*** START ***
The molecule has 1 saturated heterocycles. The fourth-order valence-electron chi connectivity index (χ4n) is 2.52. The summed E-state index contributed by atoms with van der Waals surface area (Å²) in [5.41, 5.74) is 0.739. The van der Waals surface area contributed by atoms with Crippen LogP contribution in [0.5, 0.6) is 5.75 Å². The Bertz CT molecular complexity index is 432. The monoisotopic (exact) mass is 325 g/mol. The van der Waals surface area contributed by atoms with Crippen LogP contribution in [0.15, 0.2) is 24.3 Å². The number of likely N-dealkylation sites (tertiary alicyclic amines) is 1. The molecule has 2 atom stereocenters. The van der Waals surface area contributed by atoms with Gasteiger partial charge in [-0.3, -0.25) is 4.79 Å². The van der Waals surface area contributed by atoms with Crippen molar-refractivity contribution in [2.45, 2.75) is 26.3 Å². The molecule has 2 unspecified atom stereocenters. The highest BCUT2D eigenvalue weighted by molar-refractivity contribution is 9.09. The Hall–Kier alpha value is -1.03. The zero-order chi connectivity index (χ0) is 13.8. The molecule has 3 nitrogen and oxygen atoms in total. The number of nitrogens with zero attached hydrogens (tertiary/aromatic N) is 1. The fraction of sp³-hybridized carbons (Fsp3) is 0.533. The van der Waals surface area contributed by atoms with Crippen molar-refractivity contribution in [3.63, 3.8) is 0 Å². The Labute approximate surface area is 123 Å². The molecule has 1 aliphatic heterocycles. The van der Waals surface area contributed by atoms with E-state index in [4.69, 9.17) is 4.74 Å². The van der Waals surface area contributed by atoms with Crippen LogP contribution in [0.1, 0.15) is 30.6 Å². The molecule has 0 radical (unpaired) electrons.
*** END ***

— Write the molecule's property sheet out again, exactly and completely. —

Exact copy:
The molecule has 1 saturated heterocycles. The fourth-order valence-electron chi connectivity index (χ4n) is 2.52. The summed E-state index contributed by atoms with van der Waals surface area (Å²) in [5.41, 5.74) is 0.739. The van der Waals surface area contributed by atoms with Crippen LogP contribution in [0.5, 0.6) is 5.75 Å². The Bertz CT molecular complexity index is 432. The monoisotopic (exact) mass is 325 g/mol. The van der Waals surface area contributed by atoms with Crippen LogP contribution in [0.15, 0.2) is 24.3 Å². The number of likely N-dealkylation sites (tertiary alicyclic amines) is 1. The molecule has 2 atom stereocenters. The van der Waals surface area contributed by atoms with Gasteiger partial charge in [-0.3, -0.25) is 4.79 Å². The van der Waals surface area contributed by atoms with Crippen molar-refractivity contribution in [2.45, 2.75) is 26.3 Å². The molecule has 2 unspecified atom stereocenters. The highest BCUT2D eigenvalue weighted by molar-refractivity contribution is 9.09. The Hall–Kier alpha value is -1.03. The zero-order chi connectivity index (χ0) is 13.8. The molecule has 3 nitrogen and oxygen atoms in total. The number of nitrogens with zero attached hydrogens (tertiary/aromatic N) is 1. The fraction of sp³-hybridized carbons (Fsp3) is 0.533. The van der Waals surface area contributed by atoms with Crippen molar-refractivity contribution in [3.63, 3.8) is 0 Å². The Labute approximate surface area is 123 Å². The molecule has 1 aliphatic heterocycles. The van der Waals surface area contributed by atoms with E-state index in [4.69, 9.17) is 4.74 Å². The van der Waals surface area contributed by atoms with Crippen LogP contribution in [0.1, 0.15) is 30.6 Å². The molecule has 0 radical (unpaired) electrons.